Review of Airs, Blues and Dances
It’s a good title and Richard Rodney Bennett’s Four Country Dances manages to embrace all three categories. Based on John Playford’s The Dancing Master (1651), these dances express both a love of the countryside and what we might call the English Blues. This music has a wistful quality that perhaps comes from the challenge of making a rural living if you did not own land.
The CD programme includes a celtic companion piece: Jonathan Dove’s Music for a Lovelorn Lenanshee. In the slow sections the oboe weaves its melancholy like a beautiful bagpipe; and in some of the fast sections we can almost hear the Irish drum. Then in Montana Taylor’s Blues by David Matthews we have a proper American blues – or rather, a clever fantasy on the real thing, skilfully written so it can be played by a non-jazzer. I thoroughly recommend any oboist to explore it, as long as you have an exciting top A flat, as James Turnbull does.
Of the more abstract pieces, I particularly liked the Three Miniatures of Helen Grime. The first is ethereal, the second mercurial and the third melancholic, and they seem much longer than they actually are. That’s a compliment; they are small versions of something bigger, reminding us that ‘short’ does not have to mean ‘insubstantial’.
There’s another lovely quality in some of this music: that of timelessness, of ancient ritual, of a culture stretching back into the distant past. Michael Tippett’s Prelude: Autumn has it, and also Judith Weir’s Mountain Airs, with a lot of unison flute, oboe and clarinet. Ensemble Perpetuo play this with impeccable blending, but in John Tavener’s Little Missenden, their co-ordination doesn’t quite do justice to his medieval organum. As it happens, these last two pieces have a subsidiary role for the oboe, thus varying the texture.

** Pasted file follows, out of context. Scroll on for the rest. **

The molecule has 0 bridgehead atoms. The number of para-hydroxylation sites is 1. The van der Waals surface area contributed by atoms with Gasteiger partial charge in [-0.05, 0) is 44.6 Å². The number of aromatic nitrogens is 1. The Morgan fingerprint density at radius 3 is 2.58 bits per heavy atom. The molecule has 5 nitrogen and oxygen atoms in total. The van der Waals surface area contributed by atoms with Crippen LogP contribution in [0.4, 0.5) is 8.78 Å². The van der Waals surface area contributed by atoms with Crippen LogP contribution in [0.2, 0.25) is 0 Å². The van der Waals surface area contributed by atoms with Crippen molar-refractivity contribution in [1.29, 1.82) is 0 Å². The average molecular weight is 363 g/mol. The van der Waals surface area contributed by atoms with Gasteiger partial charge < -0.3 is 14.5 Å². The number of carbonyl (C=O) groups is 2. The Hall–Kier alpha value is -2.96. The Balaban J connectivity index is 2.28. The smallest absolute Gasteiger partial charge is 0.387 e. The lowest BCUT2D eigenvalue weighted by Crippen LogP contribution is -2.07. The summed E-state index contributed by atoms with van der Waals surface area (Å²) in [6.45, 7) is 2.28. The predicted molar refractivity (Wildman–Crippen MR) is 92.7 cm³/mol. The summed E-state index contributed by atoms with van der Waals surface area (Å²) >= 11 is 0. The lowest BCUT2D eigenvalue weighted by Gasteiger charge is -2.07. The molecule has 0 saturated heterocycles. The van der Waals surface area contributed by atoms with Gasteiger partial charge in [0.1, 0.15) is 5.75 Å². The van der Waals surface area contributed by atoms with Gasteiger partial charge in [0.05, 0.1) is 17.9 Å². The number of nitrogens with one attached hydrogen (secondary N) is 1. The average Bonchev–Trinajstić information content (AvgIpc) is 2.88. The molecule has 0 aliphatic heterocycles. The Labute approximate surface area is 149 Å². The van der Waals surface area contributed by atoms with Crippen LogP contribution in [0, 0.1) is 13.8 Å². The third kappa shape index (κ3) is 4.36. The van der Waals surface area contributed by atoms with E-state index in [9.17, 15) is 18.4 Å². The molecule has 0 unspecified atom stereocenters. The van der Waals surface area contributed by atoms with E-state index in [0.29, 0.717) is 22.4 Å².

This is 69 minutes of oboe and piano, which (dare I say it) could have become wearing, even to an oboe enthusiast. But not so here; the sound is gorgeous. The main credit must go to James, his tonal concept and his setup.
But there is also the recording venue (in this case the Music Room at Champs Hill) to consider. James Turnbull, producer Patrick Allen and the anonymous engineer have all contrived to use the hall’s natural acoustic to create a breadth of sound, while also maintaining an immediacy from both oboe and piano. James is a consummate player, who can make difficult things sound easy; but the microphone placement brilliantly conveys the sheer physicalness of playing the oboe, of pushing against resistance.
James Turnbull has all the things an oboe soloist needs – technique, sound quality, stamina – but throughout this CD it is his commitment that shines through; he looks to the music for his inspiration. The critic Stephen Johnson has written in the BBC Music Magazine about one of my oboe teachers, Janet Craxton: ‘Far from having one expressive style which she applies to more or less everything, Craxton approaches each piece on its own terms: coaxing out poetry here, scooping deep into the notes and drawing up gold the next.’ I am happy to extend this compliment to James Turnbull.
Jeremy Polmear, Double Reed News Autumn 2016
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